And I need more time than usual to extricate myself from the world of the book, and get back to reality.
This book is about a judge whose marriage is on the crossroads, and one of the cases she is presiding on threatens to overpower her life and emotions.

36/100 SandRider - Alice TodHunter Moon Series by Angie Sage.
The TodHunter Moon Trilogy follows the Septimus Heap series, of which Puttachi and I are fans. The beloved Septimus Heap characters are adults in this series, and hold positions of responsibility, and another bunch of young characters take centre-stage in this trilogy. We had read the first of the series, PathFinder, shortly after we moved here. SandRider was released in Nov last year, but we were busy with Harry ...Potter, so we didn't read this. After I told Puttachi that we must take a break after the fourth HP book, she "remembered" that PathFinder had just been released, and so we read it. (This is one of those books that I read aloud to her.)
The first book in the series was good, but this SandRider, I felt, was very random and all over the place. The plot, that is. The writing and the humour is still as good, the characters and places as vivid and lovable. But the tight plots of the Septimus Heap series are missing in this one. It was a disappointment for me. Puttachi, of course, like a loyal fan, insists that she likes this as much. In fact, for this week's composition at school, she even chose Alice TodHunter Moon as the book character she would most like to be friends with.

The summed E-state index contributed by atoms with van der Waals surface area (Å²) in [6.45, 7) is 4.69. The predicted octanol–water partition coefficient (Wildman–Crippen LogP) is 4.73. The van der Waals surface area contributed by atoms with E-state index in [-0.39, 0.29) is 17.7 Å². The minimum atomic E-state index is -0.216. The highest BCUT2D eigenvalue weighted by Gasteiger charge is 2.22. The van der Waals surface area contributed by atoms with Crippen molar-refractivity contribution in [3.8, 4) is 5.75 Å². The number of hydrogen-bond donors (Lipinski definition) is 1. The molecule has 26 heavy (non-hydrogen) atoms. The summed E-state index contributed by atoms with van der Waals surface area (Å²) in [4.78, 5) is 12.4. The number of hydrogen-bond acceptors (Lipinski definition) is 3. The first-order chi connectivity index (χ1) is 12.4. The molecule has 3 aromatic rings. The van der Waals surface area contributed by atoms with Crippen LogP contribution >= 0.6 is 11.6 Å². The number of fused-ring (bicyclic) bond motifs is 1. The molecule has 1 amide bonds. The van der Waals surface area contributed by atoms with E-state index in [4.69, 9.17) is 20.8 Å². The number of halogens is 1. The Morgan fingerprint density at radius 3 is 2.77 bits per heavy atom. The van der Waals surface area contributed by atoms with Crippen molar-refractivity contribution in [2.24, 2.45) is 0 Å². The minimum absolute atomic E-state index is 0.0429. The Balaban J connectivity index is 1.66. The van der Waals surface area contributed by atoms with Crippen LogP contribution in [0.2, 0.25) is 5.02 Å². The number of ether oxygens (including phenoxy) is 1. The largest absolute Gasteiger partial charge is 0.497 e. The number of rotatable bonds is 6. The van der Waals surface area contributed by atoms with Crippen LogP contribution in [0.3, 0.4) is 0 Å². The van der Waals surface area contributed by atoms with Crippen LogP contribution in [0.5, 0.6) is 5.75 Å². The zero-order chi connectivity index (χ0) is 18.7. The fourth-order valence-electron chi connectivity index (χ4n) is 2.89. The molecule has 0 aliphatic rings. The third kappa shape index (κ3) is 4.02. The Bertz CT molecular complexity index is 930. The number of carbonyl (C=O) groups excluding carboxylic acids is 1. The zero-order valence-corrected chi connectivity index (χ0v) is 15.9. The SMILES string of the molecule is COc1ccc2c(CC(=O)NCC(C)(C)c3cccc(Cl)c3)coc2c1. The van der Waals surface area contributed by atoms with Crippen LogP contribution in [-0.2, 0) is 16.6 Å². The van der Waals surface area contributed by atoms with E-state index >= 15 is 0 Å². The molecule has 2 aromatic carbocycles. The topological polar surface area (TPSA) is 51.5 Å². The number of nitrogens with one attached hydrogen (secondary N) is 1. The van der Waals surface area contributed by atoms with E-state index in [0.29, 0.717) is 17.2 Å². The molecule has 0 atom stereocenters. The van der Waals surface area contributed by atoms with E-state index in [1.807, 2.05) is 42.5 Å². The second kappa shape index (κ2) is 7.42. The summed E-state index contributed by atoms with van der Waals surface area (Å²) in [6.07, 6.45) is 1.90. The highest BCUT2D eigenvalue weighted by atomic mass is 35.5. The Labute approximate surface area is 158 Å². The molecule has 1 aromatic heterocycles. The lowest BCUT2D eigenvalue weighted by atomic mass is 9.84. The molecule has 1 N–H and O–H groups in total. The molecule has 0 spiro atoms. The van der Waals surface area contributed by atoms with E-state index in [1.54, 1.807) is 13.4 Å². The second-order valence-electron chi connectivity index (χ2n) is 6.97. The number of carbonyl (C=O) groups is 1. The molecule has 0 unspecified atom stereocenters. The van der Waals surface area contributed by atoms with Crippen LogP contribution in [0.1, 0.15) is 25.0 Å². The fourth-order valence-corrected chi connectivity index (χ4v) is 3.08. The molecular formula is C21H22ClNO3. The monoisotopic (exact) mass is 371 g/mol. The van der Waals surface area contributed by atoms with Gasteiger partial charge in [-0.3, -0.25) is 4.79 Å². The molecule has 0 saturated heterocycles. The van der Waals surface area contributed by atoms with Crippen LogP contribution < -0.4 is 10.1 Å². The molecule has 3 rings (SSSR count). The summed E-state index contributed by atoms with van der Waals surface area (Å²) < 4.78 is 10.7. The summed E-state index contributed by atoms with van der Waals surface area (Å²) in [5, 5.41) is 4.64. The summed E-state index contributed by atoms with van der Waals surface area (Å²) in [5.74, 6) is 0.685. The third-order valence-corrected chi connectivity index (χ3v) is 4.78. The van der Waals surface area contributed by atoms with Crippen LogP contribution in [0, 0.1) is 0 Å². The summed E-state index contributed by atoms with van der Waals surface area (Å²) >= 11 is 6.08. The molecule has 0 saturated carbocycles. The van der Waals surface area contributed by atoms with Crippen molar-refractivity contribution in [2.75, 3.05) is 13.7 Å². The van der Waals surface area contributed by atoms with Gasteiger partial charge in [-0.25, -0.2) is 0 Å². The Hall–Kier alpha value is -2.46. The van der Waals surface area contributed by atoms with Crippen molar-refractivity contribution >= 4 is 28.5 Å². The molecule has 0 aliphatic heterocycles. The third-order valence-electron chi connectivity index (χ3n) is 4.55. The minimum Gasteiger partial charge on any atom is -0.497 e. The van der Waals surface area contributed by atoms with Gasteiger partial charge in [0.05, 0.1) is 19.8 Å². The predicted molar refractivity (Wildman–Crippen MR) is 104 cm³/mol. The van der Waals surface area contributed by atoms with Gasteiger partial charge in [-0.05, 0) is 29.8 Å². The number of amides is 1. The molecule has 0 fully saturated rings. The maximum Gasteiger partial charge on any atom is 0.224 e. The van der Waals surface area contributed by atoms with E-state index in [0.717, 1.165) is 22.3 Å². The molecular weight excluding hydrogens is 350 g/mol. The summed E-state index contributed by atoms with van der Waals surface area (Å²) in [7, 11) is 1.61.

Considering the fact that I've started and abandoned four books since the last one I read, I thought I'd never move forward in my book pact, but help came in the form of this little book:
37/100 Hooray for Diffendoofer Day, by Dr Seuss, with help from Jack Prelutsky and Lane Smith.
Puttachi's teacher read it for them on Dr Seuss day, and we requested it from the city library because Puttachi wanted to read it out to me.
She read it out (very well, I must say) but the interes...ting thing about this book is not the story itself (which is fun and cute) but the story behind the book (which is also included in the book after the story). Ted Geisel (Dr Seuss) had been working on the drawings for this book but hadn't arrived at a story yet. And then he died. His editor took these drawings and sought help from an author and an illustrator to bring the book to life. This is the result. The story behind the story contains the original illustrations that Ted Geisel had made, and all in all, it makes for an interesting book.

38/100 The Mother by Pearl S Buck